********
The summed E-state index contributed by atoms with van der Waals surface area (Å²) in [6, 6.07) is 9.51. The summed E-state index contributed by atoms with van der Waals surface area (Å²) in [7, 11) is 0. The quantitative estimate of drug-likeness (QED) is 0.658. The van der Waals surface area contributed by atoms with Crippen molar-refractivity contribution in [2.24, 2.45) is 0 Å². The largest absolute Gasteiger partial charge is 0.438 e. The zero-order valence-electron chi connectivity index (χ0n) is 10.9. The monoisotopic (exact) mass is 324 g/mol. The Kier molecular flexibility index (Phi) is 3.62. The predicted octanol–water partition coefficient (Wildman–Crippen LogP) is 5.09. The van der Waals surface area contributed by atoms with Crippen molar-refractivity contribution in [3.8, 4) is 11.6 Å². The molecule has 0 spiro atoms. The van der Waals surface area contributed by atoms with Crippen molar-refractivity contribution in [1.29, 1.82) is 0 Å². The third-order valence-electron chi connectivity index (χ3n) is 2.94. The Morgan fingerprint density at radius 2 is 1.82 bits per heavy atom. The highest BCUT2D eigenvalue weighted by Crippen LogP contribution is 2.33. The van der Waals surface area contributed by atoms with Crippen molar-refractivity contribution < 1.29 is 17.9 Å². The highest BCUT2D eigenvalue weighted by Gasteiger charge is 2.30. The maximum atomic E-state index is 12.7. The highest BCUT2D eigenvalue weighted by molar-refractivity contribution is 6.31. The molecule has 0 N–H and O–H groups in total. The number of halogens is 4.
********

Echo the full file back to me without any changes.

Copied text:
The summed E-state index contributed by atoms with van der Waals surface area (Å²) in [6, 6.07) is 9.51. The summed E-state index contributed by atoms with van der Waals surface area (Å²) in [7, 11) is 0. The quantitative estimate of drug-likeness (QED) is 0.658. The van der Waals surface area contributed by atoms with Crippen molar-refractivity contribution in [2.24, 2.45) is 0 Å². The largest absolute Gasteiger partial charge is 0.438 e. The zero-order valence-electron chi connectivity index (χ0n) is 10.9. The monoisotopic (exact) mass is 324 g/mol. The Kier molecular flexibility index (Phi) is 3.62. The predicted octanol–water partition coefficient (Wildman–Crippen LogP) is 5.09. The van der Waals surface area contributed by atoms with Crippen molar-refractivity contribution in [3.8, 4) is 11.6 Å². The molecule has 0 spiro atoms. The van der Waals surface area contributed by atoms with Crippen molar-refractivity contribution in [1.29, 1.82) is 0 Å². The third-order valence-electron chi connectivity index (χ3n) is 2.94. The Morgan fingerprint density at radius 2 is 1.82 bits per heavy atom. The highest BCUT2D eigenvalue weighted by Crippen LogP contribution is 2.33. The van der Waals surface area contributed by atoms with Crippen molar-refractivity contribution < 1.29 is 17.9 Å². The highest BCUT2D eigenvalue weighted by Gasteiger charge is 2.30. The maximum atomic E-state index is 12.7. The highest BCUT2D eigenvalue weighted by molar-refractivity contribution is 6.31. The molecule has 0 N–H and O–H groups in total. The number of halogens is 4.